In awareness practice that’s not nearly good enough. In fact, in awareness practice there’s no such thing as “good enough.” In awareness practice we notice, we look, we see, we scrutinize, we examine. Everything. We do this because we are in the process of waking up from the somnambulant state egocentric karmic conditioning/self-hate has reduced us to. We are finding our way out of the “world of opposites,” the dualistic faux reality that makes an illusion of a self that is separate from Life appear real.

One of the first steps along the path of reclaiming the authenticity we were required to abandon as we moved from innocence to “productive member of society” is to recognize the various aspects of the personality that we gave up in our effort to “fit in and survive.” We re-connect with that little child who was told “you can’t be that way, feel that way, act that way” and was punished and rejected, even though there was absolutely nothing wrong with the being, the feeling, or the behavior.  (Attend a There Is Nothing Wrong with You retreat for an “in depth” on this process.)

As we see that young person’s innocence and hurt, two things (can) happen. 1) We realize what happened to that child had nothing to do with the child, and 2) we want to give that child a different life experience.

At this point things can get a bit dicey for a very powerful spiritual “reason.” Almost everyone that hasn’t done a lot of awareness practice believes they are that mistreated child and spends most of their life acting out the ego-identity reaction to what happened to the child. Here's a made-up example: My father was an alcoholic; he would get drunk and hit my mother. I can remember being in a crib or playpen, watching it happen, terrified, not crying because I knew if I cried he’d hit me. Fast forward to me in my forties. I’ve been telling this story for as long as I can remember. That’s what happened to me and I am angry and bitter because my father was a drunk and my mother didn’t protect me.

But, actually, that’s not how it happened. The little child watching is still abandoned there, and “I,” the ego-identity survivor of the situation, tell the child’s story as if it’s mine. (Please stop and take that in; it is life-changing when we see that process.)

So, in awareness practice we learn to move out of the whole egocentric, karmically conditioned, self-hating scene and move into the conscious, compassionate awareness that can embrace the child. (Another way to say this is that we are, once again, the innocence the child never left.)

That’s a simple and straightforward process, except for one thing: the ego-identity that’s been “making a living” off of that story doesn’t want to give it up. “I” gets to be angry. I’ve been victimized! The people who should have cared for me didn’t, and my life is a mess because of them!

If I, the person who practices awareness, am to free the child and heal the trauma, I need to disidentify from that very compelling story and take responsibility for doing what needs to be done. I need to “be the grownup.” I need to let go that ego-identity, move into unconditional love, and care for the innocence embodied as a child.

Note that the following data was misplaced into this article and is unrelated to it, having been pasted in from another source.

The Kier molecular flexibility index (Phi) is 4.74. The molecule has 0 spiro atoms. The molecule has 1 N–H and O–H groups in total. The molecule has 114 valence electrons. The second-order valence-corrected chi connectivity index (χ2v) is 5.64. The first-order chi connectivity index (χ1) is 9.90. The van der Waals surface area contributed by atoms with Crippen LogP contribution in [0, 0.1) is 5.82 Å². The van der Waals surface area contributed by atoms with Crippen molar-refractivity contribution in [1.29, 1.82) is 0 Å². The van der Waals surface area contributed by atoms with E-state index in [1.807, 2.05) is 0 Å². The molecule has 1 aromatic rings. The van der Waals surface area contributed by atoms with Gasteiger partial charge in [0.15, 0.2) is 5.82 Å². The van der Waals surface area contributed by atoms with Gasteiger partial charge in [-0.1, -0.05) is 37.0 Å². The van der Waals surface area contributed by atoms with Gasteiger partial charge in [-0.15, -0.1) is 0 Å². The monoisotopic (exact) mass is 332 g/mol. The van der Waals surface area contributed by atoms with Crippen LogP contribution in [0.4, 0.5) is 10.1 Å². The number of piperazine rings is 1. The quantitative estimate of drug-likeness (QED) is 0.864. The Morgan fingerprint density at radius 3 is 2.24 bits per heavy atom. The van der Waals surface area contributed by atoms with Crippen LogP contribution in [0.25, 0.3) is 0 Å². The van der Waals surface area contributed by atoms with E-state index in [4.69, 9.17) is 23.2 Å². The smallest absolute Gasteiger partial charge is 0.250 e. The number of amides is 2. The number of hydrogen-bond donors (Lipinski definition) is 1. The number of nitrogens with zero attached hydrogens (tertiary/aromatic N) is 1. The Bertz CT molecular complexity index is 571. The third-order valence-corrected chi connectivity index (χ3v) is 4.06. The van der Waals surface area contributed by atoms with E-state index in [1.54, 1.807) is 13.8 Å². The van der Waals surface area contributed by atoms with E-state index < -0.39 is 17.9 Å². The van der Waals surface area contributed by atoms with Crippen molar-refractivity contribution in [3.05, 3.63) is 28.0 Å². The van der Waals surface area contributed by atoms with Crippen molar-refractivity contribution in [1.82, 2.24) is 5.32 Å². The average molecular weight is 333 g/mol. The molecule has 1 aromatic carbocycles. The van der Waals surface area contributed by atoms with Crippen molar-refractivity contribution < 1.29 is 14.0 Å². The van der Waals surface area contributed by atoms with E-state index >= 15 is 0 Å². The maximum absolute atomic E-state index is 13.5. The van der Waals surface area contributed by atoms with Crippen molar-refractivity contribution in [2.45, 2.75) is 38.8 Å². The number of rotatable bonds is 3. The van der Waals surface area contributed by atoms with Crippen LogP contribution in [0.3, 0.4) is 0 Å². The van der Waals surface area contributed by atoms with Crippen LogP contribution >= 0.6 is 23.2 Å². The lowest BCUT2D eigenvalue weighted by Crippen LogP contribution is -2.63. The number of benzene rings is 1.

The good news is that it is an utterly joyful way to live.

Now, a couple of things to consider: First, that “child” (the innocence of authenticity) is perfectly fine. She (in this case) doesn’t need anything, not even unconditional love, but I (the human being waking up and ending suffering) gets to “become” unconditional love and acceptance in order to embrace her. She’s not going to be angry or resentful or blaming—that’s the ego-identity doing that. She doesn’t need to be “made up to” and doesn’t hold a grudge. Here’s the best part: The child doesn’t even know the story of “all the awful things that happened to me.” None of it happened to her—it was just a good story for ego to tell to get support and protection for acting out its victim, blaming, hateful agenda. The innocence the child embodied is now expressed through a grown up living in conscious, compassionate awareness, practicing waking up and ending suffering.

So, the child doesn’t need to “be in the world and be accepted for who she is.” She doesn’t need to go to work or have relationships or be seen or heard. She needs to be embraced in unconditional love and acceptance, and the person who can do that is the disidentified, centered, unconditionally loving human incarnation I still think of as “me.” Is it me? No, it’s unconditional love and acceptance. It’s just being expressed through this form.

Lucky “me,” having a front row seat as all this wisdom, love, and compassion unfolds.


Monday, April 28, 2014

Time to Drop It?


Initially, most egocentric, karmically conditioned, self-hating humans experience egocentric karmic conditioning/self-hate as “just me.” Those attitudes, beliefs, assumptions, behaviors, and the voices yammering away in my head are “just who I am.” Because we’re heavily conditioned to believe we think for ourselves and make our own decisions, it can take a fair amount of time to realize we’re utterly controlled by an ego survival system we’re programmed to assume is free-thinking, autonomously acting “me.”